The next morning my cruising experience began. My hotel was only two blocks up from the cruise ship terminal, so I decided to roll my luggage down and expected to walk quickly and easily into the check-in area. To be sure, New Orleans is a fantastic city, but its port proves to be a bit of a bottle-neck to say the least. At noon, many guests from the previous cruise were still exiting the terminal areas while many new guests begun to arrive. The porters were extremely friendly and helpful in gathering luggage and pointing out directions.

The check-in process took an abnormally long time to divvy up everyone’s room keys. The situation was further confounded by the tiny waiting area which quickly filled up beyond capacity with guests forced to sit on the floors and stand while waiting until 1pm when boarding finally commenced. I since heard that bathroom facilities were so scarce here that some had to leave the secure area for a comfort stop only to be required to go though the security check once again. The terminal corridors in which we passed to make our way on the ship were still under construction awaiting final installation of flooring treatments. Still, we happily made it onboard after a brief disorganized period.

The ship was scheduled to depart at 5pm. It didn’t actually make way until 7pm. The lifeboat drill took place at 5:15pm, itself delayed from 3:45pm, on the promenade deck where I peered over the side of the ship to assess the situation. There was a slew of luggage and provisions yet to be brought onboard the ship. This is my 45th cruise, and I have never been two hours late in sailing before. However, it’s my understanding that this is a newly configured cruise terminal with a new staff. That plus the fact that this is the largest cruise ship ever to dock at New Orleans is sure to present logistical hurdles on a scale new to this port. I’m hopeful that the turnaround time for this ship in this port will improve, but for now, it’s less than ideal.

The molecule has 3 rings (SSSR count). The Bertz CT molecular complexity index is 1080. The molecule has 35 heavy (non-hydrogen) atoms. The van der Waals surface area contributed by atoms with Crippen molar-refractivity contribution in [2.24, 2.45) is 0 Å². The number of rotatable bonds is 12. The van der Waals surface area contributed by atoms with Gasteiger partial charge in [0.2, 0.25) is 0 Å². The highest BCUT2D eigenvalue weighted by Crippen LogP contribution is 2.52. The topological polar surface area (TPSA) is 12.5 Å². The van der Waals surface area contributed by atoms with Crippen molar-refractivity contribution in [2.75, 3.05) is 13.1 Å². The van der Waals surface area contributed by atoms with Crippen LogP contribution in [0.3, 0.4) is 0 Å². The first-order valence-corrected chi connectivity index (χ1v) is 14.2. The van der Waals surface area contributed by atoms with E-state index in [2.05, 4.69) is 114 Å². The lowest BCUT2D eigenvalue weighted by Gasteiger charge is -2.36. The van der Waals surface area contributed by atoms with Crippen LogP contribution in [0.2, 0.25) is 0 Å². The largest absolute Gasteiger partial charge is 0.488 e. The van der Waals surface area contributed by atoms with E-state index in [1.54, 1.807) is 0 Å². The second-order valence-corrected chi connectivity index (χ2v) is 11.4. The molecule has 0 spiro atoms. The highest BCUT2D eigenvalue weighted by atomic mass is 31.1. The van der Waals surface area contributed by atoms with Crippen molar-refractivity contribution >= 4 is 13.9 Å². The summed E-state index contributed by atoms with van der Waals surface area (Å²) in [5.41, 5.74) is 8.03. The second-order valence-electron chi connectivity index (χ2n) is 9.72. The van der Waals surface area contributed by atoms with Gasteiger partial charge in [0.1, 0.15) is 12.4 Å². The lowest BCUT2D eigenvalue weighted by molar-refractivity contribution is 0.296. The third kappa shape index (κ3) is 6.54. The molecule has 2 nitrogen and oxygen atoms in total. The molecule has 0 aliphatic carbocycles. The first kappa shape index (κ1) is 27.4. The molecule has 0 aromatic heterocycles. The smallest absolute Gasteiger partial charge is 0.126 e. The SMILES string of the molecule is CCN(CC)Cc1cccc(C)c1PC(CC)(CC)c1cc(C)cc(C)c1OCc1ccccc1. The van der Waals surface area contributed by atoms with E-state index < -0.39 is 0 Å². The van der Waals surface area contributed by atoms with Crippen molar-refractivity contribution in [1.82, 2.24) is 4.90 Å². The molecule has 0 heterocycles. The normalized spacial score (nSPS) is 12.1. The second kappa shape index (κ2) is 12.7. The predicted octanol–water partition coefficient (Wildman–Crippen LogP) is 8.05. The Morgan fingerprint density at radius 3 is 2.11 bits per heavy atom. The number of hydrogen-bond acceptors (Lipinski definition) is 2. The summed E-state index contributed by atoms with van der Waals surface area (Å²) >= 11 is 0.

The ship on the other hand is generally wonderful. The ship from the outside is clean and well painted except for a few oddly located rusty blemishes. The public areas are pristine and have held up very well for a 12 year old ship. My stateroom, however, is starting to show its age. The cabinet finishes are very scratched up and worn down, and the outside veranda is very rusty. The only other noticeable shortcoming across much of the ship is the poor upkeep of the deck railings which are missing a substantial amount of their varnish.

All in all, the ship is still magnificent, and it remains an industry benchmark for its introduction of so many revolutionary cruise ship features. For instance, I have already indulged in a meal at the delightful Johnny Rockets at sea, and it continues to amaze me that this ship has an ice rink onboard. And of course, there is the always impressive Royal Promenade – the open “mall” space stretching a good length of the ship from atrium to atrium – flanked by so many unique interior staterooms that have an inward view. I truly get a kick out of this ship.

Tonight is formal night, and we are sure to be treated to a very nice meal in what is, in my opinion, one of the nicest dining rooms at sea. The decor is perfectly balanced with a rich yet subdued color palette of white, jade, merlot, and gold. And tomorrow we will be in Cozumel, Mexico, where I will be enjoying a salsa and margarita making shore excursion. It should be fun. I’ll keep everyone posted.

Last edited by Jason Leppert; November 22nd, 2011 at 05:41 PM.